See also California's message: You built that, now get out!

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Anti-Semitism and the Republicans

UNITED STATES - JANUARY 10: Rep. Ilhan Omar, D-Minn., and Sen. Bernie Sanders, I-Vt., conduct a news conference in the Capitol to introduce a legislative package that would lower prescription drug prices in the U.S. on January 10, 2019. (Photo By Tom Williams/CQ Roll Call) (CQ Roll Call via AP Images)
Mehdi Hasan on The Intercept:

So let me get this straight: The president of the United States has called neo-Nazis “very fine people”; retweeted neo-Nazis; told an audience of Jewish-Americans that Israel is “your country”; and indulged in viciously anti-Semitic conspiracy theories

While running for office, he tweeted an image of Hillary Clinton inside a Star of David, next to a pile of cash; told an audience of Jewish donors, “You want to control your politicians, that’s fine”; and put out a campaign ad that attacked three rich and powerful Jewish figures. While a private citizen, he insisted only “short guys that wear yarmulkes” should count his money and kept a book of Adolf Hitler’s speeches on his bedside table.

He has never apologized for any of this. Nor has he been censured by Congress.

Since coming to office, he has hired, among others, Sebastian Gorka — who made the Nazi-linked Hungarian group Vitézi Rend “proud” when he wore its medal to an inauguration ball — and Steve Bannon, who didn’t want his daughters attending a particular school in Los Angeles because of “the number of Jews.”

Neither of them has apologized. Nor have they been censured by Congress.

In the Senate, Ted Cruz has denounced “New York values” while on the campaign trail, and Senator Chuck Grassley has suggested that Jewish philanthropist George Soros paid the protesters who confronted then-Senator Jeff Flake in an elevator with their stories of sexual assault last October.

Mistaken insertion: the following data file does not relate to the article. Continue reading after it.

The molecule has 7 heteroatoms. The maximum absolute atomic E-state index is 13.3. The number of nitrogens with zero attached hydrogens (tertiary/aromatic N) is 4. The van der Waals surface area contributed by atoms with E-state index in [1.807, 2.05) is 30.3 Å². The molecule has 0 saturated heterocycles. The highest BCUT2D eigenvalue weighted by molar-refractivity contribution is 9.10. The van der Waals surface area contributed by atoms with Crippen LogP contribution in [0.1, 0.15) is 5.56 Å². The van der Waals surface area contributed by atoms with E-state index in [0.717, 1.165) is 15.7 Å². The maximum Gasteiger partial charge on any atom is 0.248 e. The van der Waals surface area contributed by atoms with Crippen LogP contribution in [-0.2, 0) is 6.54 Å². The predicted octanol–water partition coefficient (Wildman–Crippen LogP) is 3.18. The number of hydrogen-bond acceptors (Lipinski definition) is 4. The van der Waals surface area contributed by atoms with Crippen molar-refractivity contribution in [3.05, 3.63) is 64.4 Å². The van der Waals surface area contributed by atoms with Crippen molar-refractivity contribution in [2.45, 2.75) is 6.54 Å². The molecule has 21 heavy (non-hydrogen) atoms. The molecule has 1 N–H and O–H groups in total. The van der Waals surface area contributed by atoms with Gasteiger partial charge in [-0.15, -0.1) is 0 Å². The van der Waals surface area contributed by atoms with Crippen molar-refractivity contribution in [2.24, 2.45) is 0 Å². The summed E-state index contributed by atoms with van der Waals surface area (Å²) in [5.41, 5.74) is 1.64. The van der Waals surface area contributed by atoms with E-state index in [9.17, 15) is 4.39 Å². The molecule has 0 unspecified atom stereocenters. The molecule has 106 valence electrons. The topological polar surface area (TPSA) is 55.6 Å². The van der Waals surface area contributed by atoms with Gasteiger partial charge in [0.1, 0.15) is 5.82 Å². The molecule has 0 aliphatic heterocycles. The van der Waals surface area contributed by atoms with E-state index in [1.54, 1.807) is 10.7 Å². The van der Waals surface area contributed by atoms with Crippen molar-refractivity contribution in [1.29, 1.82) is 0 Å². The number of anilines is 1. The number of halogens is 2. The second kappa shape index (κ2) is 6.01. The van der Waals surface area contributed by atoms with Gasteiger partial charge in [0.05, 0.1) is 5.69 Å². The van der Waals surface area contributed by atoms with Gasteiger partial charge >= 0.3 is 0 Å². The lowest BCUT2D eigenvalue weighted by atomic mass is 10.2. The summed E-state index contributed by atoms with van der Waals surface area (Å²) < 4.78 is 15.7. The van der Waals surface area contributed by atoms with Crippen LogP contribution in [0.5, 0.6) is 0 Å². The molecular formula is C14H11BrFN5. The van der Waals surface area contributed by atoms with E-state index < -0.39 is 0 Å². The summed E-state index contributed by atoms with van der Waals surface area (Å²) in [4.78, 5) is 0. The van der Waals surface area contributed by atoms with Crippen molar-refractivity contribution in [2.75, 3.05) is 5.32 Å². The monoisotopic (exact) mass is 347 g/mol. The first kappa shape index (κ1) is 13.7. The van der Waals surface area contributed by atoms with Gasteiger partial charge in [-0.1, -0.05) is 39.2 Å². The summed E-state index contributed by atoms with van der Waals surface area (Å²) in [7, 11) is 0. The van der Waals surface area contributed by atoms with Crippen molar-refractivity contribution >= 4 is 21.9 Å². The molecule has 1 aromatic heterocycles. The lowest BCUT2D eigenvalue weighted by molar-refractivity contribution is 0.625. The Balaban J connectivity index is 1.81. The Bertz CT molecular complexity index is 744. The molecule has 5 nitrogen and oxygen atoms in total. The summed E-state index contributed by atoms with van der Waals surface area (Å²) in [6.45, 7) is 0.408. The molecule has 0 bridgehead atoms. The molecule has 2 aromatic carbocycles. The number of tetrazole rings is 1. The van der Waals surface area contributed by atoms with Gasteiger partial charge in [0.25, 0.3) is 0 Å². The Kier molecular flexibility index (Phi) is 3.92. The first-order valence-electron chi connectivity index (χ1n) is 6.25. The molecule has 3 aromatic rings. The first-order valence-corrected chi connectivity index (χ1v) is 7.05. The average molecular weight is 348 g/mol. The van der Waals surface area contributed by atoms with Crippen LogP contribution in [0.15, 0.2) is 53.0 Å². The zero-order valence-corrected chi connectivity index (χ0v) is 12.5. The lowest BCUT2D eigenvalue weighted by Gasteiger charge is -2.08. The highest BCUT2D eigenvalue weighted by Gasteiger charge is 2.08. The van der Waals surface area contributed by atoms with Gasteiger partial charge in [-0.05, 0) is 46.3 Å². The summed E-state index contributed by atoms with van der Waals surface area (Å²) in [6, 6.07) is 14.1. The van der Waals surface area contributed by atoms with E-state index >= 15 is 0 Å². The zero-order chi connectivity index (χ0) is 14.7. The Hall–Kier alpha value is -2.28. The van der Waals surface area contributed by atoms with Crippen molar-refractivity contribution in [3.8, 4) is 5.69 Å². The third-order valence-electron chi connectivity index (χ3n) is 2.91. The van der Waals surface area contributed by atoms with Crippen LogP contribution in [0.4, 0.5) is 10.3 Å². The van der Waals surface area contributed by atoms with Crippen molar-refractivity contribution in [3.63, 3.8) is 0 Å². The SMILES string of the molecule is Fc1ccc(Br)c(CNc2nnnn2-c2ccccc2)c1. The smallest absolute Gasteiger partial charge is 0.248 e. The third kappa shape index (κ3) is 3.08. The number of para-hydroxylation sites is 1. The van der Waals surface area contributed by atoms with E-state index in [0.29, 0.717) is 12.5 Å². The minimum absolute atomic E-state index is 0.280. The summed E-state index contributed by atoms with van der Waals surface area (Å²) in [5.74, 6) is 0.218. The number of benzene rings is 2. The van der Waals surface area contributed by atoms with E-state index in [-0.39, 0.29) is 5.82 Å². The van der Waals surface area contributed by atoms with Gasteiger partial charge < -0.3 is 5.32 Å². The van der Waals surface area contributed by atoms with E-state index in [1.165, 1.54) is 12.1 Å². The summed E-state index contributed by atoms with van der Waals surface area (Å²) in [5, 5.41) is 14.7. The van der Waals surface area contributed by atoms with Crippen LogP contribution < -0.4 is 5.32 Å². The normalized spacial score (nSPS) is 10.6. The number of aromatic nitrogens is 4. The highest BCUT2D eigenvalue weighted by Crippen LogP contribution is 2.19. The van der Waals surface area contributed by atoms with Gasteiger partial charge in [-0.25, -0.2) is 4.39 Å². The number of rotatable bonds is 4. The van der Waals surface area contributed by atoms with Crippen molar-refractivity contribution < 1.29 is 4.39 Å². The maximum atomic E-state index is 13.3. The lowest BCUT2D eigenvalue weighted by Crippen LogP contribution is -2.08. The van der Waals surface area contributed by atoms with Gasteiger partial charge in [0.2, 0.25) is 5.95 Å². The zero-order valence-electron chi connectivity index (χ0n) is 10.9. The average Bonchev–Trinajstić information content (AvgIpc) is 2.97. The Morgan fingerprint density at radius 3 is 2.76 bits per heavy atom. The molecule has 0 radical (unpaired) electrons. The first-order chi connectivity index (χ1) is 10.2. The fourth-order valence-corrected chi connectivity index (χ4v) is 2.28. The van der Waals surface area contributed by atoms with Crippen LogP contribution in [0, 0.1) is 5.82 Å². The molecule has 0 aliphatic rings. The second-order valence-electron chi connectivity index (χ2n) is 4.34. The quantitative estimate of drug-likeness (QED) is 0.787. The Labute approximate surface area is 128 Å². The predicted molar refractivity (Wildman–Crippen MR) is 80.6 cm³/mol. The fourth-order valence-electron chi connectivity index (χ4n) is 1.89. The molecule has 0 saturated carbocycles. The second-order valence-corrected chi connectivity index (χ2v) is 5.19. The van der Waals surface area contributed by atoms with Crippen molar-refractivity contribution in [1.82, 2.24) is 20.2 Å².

Neither of them has apologized. Nor have they been censured by Congress.

In the House, Republican members have referred to themselves as “David Duke without the baggage,” accused Soros of turning on his “fellow Jews” and taking “the property that they owned,” claimed that Soros funded the far-right rally in Charlottesville, Virginia, in 2017, sat on panels with white nationalists, invited a Holocaust denier to the State of the Union, and tweeted that three Jewish billionaires — Soros, Michael Bloomberg, and Tom Steyer — were trying to “buy” the midterms. On Sunday, Rep. Jim Jordan tweeted that Steyer — whose name he spelled as “$teyer” and whose father is Jewish — was trying to influence Rep. Jerry Nadler (who is Jewish) to investigate Donald Trump.

None of these Republicans have ever apologized. Nor have they been censured by Congress.

Trump and the Republicans’ favorite cable channels, Fox News and Fox Business Network, have run segments in which guests have referred to the State Department as “Soros-occupied” and accused Soros of working with the Nazis, while top-rated Fox host Sean Hannity used to regularly interview a neo-Nazi on his radio show. 

Their favorite news website, Breitbart, has referred to columnist Bill Kristol as a “renegade Jew” and to columnist Anne Applebaum as a “Polish, Jewish, American elitist.” Their favorite talk radio host Rush Limbaugh has spoken of a “Jewish lobby” and was accused of “borderline” anti-Semitism by the Anti-Defamation League for his comments about Jewish bankers...

Later: Ex-Maine governor: Democrats' 'money comes from' Jews 'for the most part'

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Sunday, March 10, 2019

Where's the money?

Image result for haight ashbury street sign images
Where’s The Money?
By Calvin Welch

Have you noticed a new trend among local and elected officials of talking about very appealing initiatives aimed at addressing serious (and generally expensive) social problems but somehow forgetting to tell us where the money is going to come from to implement them? 

A Few Examples